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Where Do D.C. United Go After Seeing MLS Playoff Hopes Dashed

Now that they've been eliminated from the playoffs, how will D.C. United prepare their roster for 2012?

WASHINGTON, DC - OCTOBER 19: Head coach Ben Olsen of D.C. United reacts after losing against the Portland Timbers at RFK Stadium on October 19, 2011 in Washington, DC.(Photo by Ned Dishman/Getty Images)
WASHINGTON, DC - OCTOBER 19: Head coach Ben Olsen of D.C. United reacts after losing against the Portland Timbers at RFK Stadium on October 19, 2011 in Washington, DC.(Photo by Ned Dishman/Getty Images)
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WASHINGTON, D.C. - In the moments following D.C. United's 1-1 draw with the Portland Timbers, head coach Ben Olsen was asked how he would approach Saturday's now-meaningless match against Sporting Kansas City.

"We want to win," Olsen said. "We don't want to end this year on a loss. We want to reward our fans with something to cheer about. We will go at it with the best team possible--that's still walking after this game."

Injuries notwithstanding, it doesn't require a great leap of imagination to think that some of those who will suit up for United on Saturday will be playing for their jobs next season. But a quick glance at the roster and Wednesday night's starting lineup reveals that any changes are likely to be mostly peripheral.

For reference, here's the starting lineup from Wednesday night's game. As Olsen pointed out Wednesday night, United started two rookies (former Akron teammates Perry Kitchen and Chris Korb) and brought on a third (Blake Brettschneider) as a late substitute. All three of these players are young, cheap and not going anywhere (Nor, for that matter, is Olsen himself). Bill Hamid, Ethan White, and Andy Najar aren't rookies, but all are very young players who will also be around next season. Brandon McDonald recently signed a multi-year contract with United, so his services have been secured for 2012 and beyond. Josh Wolff has a club option for 2012, which I believe will be picked up.

I think it was intriguing that Olsen dropped Clyde Simms and Stephen King to the bench Wednesday night. Of the two, King is younger and cheaper than the veteran Simms, whose absence raises the question: If Olsen won't use him for the most important game of the season, has Simms outlived his usefulness at United? I think he may have, and I wouldn't be surprised to see Simms move on and King take the central midfield role.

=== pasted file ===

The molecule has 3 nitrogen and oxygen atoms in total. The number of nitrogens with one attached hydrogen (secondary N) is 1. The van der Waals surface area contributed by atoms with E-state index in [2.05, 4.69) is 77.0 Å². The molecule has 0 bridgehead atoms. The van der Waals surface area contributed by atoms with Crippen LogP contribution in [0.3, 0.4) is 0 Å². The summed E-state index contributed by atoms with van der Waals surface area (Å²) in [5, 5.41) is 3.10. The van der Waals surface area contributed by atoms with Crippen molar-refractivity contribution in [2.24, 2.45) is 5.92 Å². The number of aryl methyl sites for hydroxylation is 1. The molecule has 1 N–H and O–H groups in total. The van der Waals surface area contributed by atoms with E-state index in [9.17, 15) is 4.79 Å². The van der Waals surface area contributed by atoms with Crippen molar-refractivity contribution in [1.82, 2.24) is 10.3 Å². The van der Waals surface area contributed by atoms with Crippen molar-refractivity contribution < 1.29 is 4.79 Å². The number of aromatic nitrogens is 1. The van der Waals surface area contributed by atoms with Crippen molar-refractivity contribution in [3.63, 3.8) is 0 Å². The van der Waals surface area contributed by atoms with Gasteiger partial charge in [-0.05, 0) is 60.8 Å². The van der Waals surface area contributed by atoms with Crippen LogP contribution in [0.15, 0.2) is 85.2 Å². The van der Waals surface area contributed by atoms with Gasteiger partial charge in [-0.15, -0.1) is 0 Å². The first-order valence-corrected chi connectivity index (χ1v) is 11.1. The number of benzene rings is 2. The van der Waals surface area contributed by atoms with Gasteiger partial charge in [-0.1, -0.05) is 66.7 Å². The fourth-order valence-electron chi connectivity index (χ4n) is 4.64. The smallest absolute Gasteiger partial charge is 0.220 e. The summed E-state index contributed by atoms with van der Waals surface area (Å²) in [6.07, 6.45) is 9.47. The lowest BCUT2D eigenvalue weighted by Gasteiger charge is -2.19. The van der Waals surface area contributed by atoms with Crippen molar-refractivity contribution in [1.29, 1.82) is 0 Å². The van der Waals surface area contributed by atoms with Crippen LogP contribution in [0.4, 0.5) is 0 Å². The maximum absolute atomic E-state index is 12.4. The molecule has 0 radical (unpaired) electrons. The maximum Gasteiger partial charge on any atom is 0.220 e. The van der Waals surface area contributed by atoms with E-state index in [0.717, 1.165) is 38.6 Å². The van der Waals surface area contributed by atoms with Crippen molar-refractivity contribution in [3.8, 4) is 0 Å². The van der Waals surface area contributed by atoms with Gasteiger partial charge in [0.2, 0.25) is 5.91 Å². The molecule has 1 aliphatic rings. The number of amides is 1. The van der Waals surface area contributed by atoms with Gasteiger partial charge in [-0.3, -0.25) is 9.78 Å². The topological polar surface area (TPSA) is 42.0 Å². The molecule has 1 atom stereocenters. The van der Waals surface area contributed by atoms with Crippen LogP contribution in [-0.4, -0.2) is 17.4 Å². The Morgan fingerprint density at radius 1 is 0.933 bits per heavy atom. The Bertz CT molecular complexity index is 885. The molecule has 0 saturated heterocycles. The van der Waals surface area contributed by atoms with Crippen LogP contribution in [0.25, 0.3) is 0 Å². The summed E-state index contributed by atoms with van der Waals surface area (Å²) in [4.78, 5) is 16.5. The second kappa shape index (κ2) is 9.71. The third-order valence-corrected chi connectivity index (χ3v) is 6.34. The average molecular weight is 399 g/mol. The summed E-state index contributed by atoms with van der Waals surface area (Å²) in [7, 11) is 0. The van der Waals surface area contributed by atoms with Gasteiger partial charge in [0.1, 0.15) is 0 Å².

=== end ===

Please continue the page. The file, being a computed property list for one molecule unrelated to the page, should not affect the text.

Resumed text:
Continuing down Wednesday night's bench, we have Joe Willis, who's likely to supplant Steve Cronin as Hamid's backup once and for all next season; Kurt Morsink, who's cheap, but has only made two appearances all year; Austin da Luz, who will likely stay around to provide cover on the left wing; and Joseph Ngwenya, who managed to not score a goal in 15 appearances and is only staying in D.C. if he takes a massive pay cut.

Of those who didn't make the bench Wednesday night, Chris Pontius is a no-brainer to return next season. The 24-year-old was United's best all-around player until he broke his tibia Sept. 10 against Chivas USA and it's no coincidence that the Black-and-Red had won just once in the eight games since the injury.

Less certain are the futures of Branko Boskovic and Dejan Jakovic. Boskovic suffered a knee injury in a U.S. Open Cup match against New England back in April and hasn't played since. Jakovic injured his hamstring playing a Gold Cup warm-up match for Canada and struggled to return to fitness. Neither play comes cheap, but Boskovic's status as a designated player means that his salary is easier to absorb and is why I think he'll get one more chance to prove himself here. Jakovic, on the other hand, has White and McDonald breathing down his neck to be the starting centerback and might have to adjust his salary and expectations of playing time accordingly.

That brings me to two big names I haven't yet mentioned: Dwayne De Rosario and Charlie Davies. De Rosario's MVP-caliber performance, which I discussed some time ago, has given the Canadian international remarkable leverage in negotiations for a new contract. Fortunately for D.C. United fans, his performance hasn't gone unnoticed by Club President Kevin Payne and General Manager Dave Kasper. Throw in the fact that D.C. United has one designated player spot available, and I expect the club to make strong play for De Rosario.

As for Davies: Was it only seven months ago that he scored two goals in a 3-1 season-opening win against Columbus? It's felt like seven years recently, as Davies has grown frustrated with his playing time and seen his production dip. Davies' hat trick against Chivas USA Sept. 10 have been his only goals since June 25. At the moment, he looks less like the Comeback Player of the Year and more like the greatest "What If?" in the history of American soccer. If United wants to make Davies' loan move permanent, they'll have to pay his French club, Sochaux, $1.2 million. I have no doubt they'll think thrice before doing so. But in the end, Davies' 11 goals were still good for second on the club this season, and that's a very hard thing to throw away.

So, in the end, I see a D.C. United roster with very few significant changes, which is about what you'd expect for a team that is still young and still learning to win games together. Whether they can turn another year's worth of experience and cohesion into a playoff berth is anyone's guess.

Who should go: Steve Cronin, Kurt Morsink, Joseph Ngwenya, Clyde Simms.

For more on D.C. United, visit Black and Red United.